These were the first studies to demonstrate the degree to which surface carbohydrates functioned in immunological processes, and they led to medicines such as a serum treatment for type I pneumococcus. Avery's studies also demonstrated the value of analyzing chemical and cellular components, in contrast to immunological methods that focused on the whole organism.
By 1930, developments in bacteriology and immunology changed the direction of Avery's research. In late 1920s, medical officer Frederick Griffith for the Ministry of Health's pathological laboratory in England reported his discoveries in pneumococci. There are two strains of type II pneumococci: virulent S strain, which has a smooth appearance, and harmless R strain, which has a rough appearance. Griffith found that with S strain pneumococci killed with heat, researchers could convert live R form into the live S strain. Griffith also claimed that this conversion, a phenomenon he called transformation, was heritable across generations of pneumococci. Avery initially doubted the claim that laboratory manipulations could result in a heritable changes in pneumococcus's virulence and that differences between strains of pneumococci extended beyond surface carbohydrate structures. Subsequent studies duplicated Griffith's results and convinced Avery. Avery shifted his research focus to the identification of the chemical basis of transformation.
Avery researched bacterial transformation in the early 1930s. During this time, Avery suffered from the onset of the Graves' disease, an autoimmune disorder, until a thyroidectomy slowed the progression of the disease in 1934 and enabled Avery to return to his research. In 1935, Avery's research associates came to include Colin Munro MacLeod, whom Maclyn McCarty replaced in 1941. It took Avery, MacLeod, and McCarty more than a decade to isolate and identify DNA as the material of genetic inheritance. In 1944 the trio published "Studies on the Chemical Nature of the Substance Inducing Transformation of Pneumococcal Types Induction of Transformation by a Deoxyribonucleic Acid Fraction Isolated from Pneumococcus Type III." In the report, the three scientists identified DNA as the material in pneumococci that held the transforming properties observed by Griffith.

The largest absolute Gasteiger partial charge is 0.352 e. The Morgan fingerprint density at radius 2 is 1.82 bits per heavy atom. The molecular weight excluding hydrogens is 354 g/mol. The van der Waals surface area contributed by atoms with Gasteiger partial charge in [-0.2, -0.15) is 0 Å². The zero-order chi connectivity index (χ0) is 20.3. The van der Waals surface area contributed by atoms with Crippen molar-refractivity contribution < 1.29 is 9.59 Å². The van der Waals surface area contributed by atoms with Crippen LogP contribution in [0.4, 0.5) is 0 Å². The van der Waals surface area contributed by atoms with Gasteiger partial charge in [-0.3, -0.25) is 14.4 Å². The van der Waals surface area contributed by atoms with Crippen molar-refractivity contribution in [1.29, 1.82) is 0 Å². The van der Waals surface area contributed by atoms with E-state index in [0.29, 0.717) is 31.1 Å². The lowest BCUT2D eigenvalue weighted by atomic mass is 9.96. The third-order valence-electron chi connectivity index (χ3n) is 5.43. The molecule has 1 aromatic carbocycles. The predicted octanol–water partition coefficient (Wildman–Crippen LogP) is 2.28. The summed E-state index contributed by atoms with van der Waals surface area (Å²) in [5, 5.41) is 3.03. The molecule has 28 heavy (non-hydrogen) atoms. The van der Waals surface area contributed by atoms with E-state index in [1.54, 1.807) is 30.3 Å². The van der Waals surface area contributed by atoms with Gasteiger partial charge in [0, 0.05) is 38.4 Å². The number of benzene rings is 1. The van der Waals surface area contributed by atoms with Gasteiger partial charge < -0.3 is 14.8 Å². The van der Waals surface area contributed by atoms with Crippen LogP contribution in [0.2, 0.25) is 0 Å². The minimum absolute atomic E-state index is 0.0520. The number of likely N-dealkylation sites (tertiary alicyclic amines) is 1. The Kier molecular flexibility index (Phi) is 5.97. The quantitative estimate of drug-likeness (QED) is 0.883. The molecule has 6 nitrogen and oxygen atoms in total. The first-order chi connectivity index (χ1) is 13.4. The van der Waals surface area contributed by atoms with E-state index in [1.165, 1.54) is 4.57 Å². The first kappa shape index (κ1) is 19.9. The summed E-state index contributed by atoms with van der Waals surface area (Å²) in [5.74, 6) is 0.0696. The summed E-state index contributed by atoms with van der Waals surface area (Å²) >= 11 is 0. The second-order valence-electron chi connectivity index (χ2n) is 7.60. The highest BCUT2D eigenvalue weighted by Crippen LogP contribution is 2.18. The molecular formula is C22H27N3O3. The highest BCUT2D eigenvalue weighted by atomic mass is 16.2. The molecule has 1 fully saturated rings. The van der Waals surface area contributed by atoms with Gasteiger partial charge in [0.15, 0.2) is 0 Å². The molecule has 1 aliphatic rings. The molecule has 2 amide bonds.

Avery and his colleagues began their experiment by creating liquid cultures of S strain of type III pneumococci, which they then chilled, centrifuged, collected, and heat-killed. They chemically extracted a filtered liquid, or filtrate, from which Avery and his colleagues, chemically and through the use of enzymes, removed the proteins, carbohydrates, and lipids. They extracted a small amount of the transformation-inducing material from what was initially a seventy-five liter sample of liquid culture. When analyzed, this material, which took the form of a fibrous mass, exhibited the same nitrogen/phosphorus ratio as DNA. Avery and his colleagues treated the material with more enzymes to ensure the absence of proteins and ribonucleic acid, or RNA. The resulting product, when tested on R bacteria, retained its transforming property. However, when they added DNA-digesting enzymes into it, it lost this property. Avery concluded that DNA was the material that caused Griffith's heritable transformation in pneumococcus. This discovery implied that DNA was the material of genetic inheritance.